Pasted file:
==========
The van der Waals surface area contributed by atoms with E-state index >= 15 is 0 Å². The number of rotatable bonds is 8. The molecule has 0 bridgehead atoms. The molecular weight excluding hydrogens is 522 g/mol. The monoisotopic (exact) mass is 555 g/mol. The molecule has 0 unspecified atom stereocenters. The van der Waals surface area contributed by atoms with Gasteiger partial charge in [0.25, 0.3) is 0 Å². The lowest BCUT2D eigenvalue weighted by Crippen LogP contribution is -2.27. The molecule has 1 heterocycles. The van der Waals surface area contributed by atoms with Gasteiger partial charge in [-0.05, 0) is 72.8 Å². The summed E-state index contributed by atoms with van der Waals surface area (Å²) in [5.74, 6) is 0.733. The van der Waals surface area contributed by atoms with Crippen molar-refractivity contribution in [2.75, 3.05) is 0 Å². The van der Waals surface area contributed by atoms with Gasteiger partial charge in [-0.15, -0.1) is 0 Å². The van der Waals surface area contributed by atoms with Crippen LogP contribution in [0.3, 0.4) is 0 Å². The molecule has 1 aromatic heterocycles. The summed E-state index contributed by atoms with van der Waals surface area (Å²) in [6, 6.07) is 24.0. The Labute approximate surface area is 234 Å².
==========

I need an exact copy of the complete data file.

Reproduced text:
The van der Waals surface area contributed by atoms with E-state index >= 15 is 0 Å². The number of rotatable bonds is 8. The molecule has 0 bridgehead atoms. The molecular weight excluding hydrogens is 522 g/mol. The monoisotopic (exact) mass is 555 g/mol. The molecule has 0 unspecified atom stereocenters. The van der Waals surface area contributed by atoms with Gasteiger partial charge in [0.25, 0.3) is 0 Å². The lowest BCUT2D eigenvalue weighted by Crippen LogP contribution is -2.27. The molecule has 1 heterocycles. The van der Waals surface area contributed by atoms with Gasteiger partial charge in [-0.05, 0) is 72.8 Å². The summed E-state index contributed by atoms with van der Waals surface area (Å²) in [5.74, 6) is 0.733. The van der Waals surface area contributed by atoms with Crippen molar-refractivity contribution in [2.75, 3.05) is 0 Å². The van der Waals surface area contributed by atoms with Gasteiger partial charge in [-0.15, -0.1) is 0 Å². The van der Waals surface area contributed by atoms with Crippen LogP contribution in [0.3, 0.4) is 0 Å². The molecule has 1 aromatic heterocycles. The summed E-state index contributed by atoms with van der Waals surface area (Å²) in [6, 6.07) is 24.0. The Labute approximate surface area is 234 Å².